Main content area

Correlation of marine and coastal terrestrial records of central California: Response to paleoceanographic and paleoclimatic change during the past 19,000 years

McGann, Mary
Quaternary International 2015 v.387 pp. 58-71
Retaria, census data, climatic factors, cluster analysis, coasts, data collection, fauna, gravity, mass spectrometry, models, oxygen, pollen, radiocarbon dating, surface water, California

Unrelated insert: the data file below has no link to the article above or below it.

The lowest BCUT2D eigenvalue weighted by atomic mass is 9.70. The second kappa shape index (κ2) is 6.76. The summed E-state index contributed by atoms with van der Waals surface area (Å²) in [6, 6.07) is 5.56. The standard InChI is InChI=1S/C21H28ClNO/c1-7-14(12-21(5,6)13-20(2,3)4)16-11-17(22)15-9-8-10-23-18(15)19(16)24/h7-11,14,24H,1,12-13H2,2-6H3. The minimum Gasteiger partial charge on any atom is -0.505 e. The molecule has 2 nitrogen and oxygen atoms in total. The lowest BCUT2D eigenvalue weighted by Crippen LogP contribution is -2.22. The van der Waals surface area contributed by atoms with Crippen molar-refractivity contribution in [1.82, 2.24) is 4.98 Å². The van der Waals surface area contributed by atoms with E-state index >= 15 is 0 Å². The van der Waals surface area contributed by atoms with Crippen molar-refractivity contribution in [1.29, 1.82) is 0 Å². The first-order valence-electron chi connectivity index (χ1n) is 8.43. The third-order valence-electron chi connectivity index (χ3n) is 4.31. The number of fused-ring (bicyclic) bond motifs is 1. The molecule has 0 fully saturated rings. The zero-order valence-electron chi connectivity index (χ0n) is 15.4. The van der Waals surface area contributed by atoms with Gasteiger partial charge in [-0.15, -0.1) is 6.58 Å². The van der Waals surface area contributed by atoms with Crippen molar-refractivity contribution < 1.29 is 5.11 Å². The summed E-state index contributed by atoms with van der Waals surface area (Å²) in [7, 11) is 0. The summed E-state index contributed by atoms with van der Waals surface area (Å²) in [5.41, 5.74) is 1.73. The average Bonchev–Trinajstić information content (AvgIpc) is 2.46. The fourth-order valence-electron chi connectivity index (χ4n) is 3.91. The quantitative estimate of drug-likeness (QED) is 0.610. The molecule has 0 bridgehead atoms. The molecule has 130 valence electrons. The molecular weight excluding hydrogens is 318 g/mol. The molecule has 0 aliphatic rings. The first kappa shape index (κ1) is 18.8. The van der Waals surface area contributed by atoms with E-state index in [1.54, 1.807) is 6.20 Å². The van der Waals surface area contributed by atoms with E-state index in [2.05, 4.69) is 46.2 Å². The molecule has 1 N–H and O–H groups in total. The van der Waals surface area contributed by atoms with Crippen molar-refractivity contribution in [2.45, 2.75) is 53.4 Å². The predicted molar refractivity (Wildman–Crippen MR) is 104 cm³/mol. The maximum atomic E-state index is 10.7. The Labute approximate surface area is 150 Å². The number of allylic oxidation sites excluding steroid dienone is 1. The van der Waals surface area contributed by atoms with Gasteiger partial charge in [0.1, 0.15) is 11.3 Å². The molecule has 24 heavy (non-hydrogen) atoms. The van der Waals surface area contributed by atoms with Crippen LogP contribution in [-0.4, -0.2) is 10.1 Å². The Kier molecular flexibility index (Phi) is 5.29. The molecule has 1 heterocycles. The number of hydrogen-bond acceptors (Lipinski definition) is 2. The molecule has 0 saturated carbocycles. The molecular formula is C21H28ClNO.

New benthic foraminiferal census data combined with previously published planktic foraminiferal and pollen data from the continental margin off central California provide a unique opportunity to document concurrent paleoceanographic and paleoclimatic changes in the region during the late Quaternary. All three datasets were evaluated in gravity core S3-15G, collected at a depth of 3491 on the western levy of the Monterey Fan (36°23.53′N, 123°20.52′W). Accelerator mass spectrometry radiocarbon dates and the ratio of the planktic foraminiferal species Neogloboquardrina pachyderma (Ehrenberg) to Neogloboquadrina incompta (Cifelli) provide a good age-depth model for the last 19,000 years, covering the last glacial, Bølling–Allerød, Younger Dryas, and Holocene intervals. Separate Q-mode cluster analyses of the hemipelagic as well as mixed (combined hemipelagic and turbiditic) mud samples grouped the benthic foraminiferal fauna into two clusters reflecting faunal adaptation to changing climatic conditions during the Pleistocene and Holocene. R-mode cluster analysis also differentiated glacial (Uvigerina senticosa and Globobulimina auriculata) and interglacial (Melonis pompilioides and Gyroidina planulata) faunas. A general trend of slightly increasing oxygen in the deep sea is suggested from the Pleistocene to Holocene based on the reduction in abundance of G. auriculata and increased frequency of M. pompilioides. Q-mode cluster analysis of the planktic foraminifera illustrates a change in the surface water from a glacial subpolar fauna in the Pleistocene to a transitional fauna in the Holocene, whereas the pollen record separated into three clusters, two of Pleistocene age (glacial and transitional) and one in the Holocene (interglacial), reflecting the terrestrial floral adaptation in the California Coast Ranges of central California to the warmer climate in the Holocene. Decoupling is evident between the benthic and planktic foraminiferal and terrestrial floral responses to changing oceanographic and climatic conditions. The floral response leads the surface-dwelling fauna by several millennia, and is followed by the deep-dwelling benthic foraminiferal fauna a millennium later.